Rush University Medical Center has pulled demolition permits to clear three blocks of West Harrison Street, including townhomes once used for student housing, to make way for a new outpatient care center connected to the rebuilt hospital.

“We’re trying to accommodate the tremendous growth in outpatient care. Most care is moving to outpatient care, leaving hospitals for the more critical care. We’re at the limit of our capacity here,” Rush University Medical Center spokesman John Pontarelli said Wednesday.

“The land is being cleared to build a new outpatient care center that will be connected to our hospital. We’re consolidating all of our outpatient offices . . . into one convenient center for patients. They’re [now] in multiple sites across our campus on many different floors in different buildings. [The new building will] allow us to better serve our growing number of outpatients.”

The new building will dramatically improve the “patient experience” by giving them access to “multiple specialists” without “having to walk to various locations,” he said.

Rush University Medical Center was rebuilt in 2012 on the south side of the Eisenhower Expressway. The new hospital was preceded by new orthopedic and cancer centers.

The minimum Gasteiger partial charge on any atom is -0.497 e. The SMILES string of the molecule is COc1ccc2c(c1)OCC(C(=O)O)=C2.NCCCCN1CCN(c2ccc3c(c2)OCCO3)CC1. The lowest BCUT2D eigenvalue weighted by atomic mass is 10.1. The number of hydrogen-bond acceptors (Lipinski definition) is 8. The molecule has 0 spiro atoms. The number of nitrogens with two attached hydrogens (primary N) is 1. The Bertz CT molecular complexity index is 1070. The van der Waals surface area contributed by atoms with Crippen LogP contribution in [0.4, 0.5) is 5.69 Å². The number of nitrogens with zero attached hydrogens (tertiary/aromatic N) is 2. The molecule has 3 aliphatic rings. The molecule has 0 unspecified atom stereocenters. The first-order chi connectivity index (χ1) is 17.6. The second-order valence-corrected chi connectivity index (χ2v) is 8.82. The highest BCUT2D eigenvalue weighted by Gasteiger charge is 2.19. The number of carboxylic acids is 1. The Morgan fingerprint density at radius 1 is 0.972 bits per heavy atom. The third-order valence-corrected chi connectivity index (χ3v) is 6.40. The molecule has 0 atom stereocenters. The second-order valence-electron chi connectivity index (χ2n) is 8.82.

Last year, Rush got the go-ahead to build a new academic village on the north side of the expressway on the old Malcolm X College site it shares with a Chicago Blackhawks training facility.

Now, the Rush construction boom is adding a new chapter with a new outpatient center located directly east of the hospital tower at Ashland and Harrison.

On Feb. 27, the city’s Department of Buildings issued 13 demolition permits authorizing Rush to tear down hospital-owned buildings in the 1400, 1500 and 1600 blocks of West Harrison Street.

For 35 years, the northeast corner of Ashland and Harrison has been home to Center Court Gardens, a 14-building, 265 apartment complex used for student housing that is now mostly empty.

Thirteen of those buildings will now be torn down to make way for the new outpatient center and parking. The building furthest to the east will be used by the construction management team.

Roughly 288 of Rush’s 2,500 students were living in the complex targeted for demolition.

Over the last year, Rush University has helped Center Court Gardens residents find alternative housing. The university has also secured a block of apartments at the Tailor Lofts Student Apartments, 315 S. Peoria, one mile east of the Rush campus.

Pontarelli refused to put a price tag or timetable on the new outpatient facility, pending the filing of a formal “Certificate of Need” with the Illinois Health Facilities and Services Planning Review Board. Nor would he say how far along the hospital is when it comes to fundraising for the project.

In November, 2015, Rush talked about building a nine-story, 620,000-square foot outpatient center at Harrison and Ashland and completing construction by 2020.

At that time, the cost of the new Rush Center for Advanced Health Care with space to accommodate 40 percent growth in outpatient services was pegged at $500 million.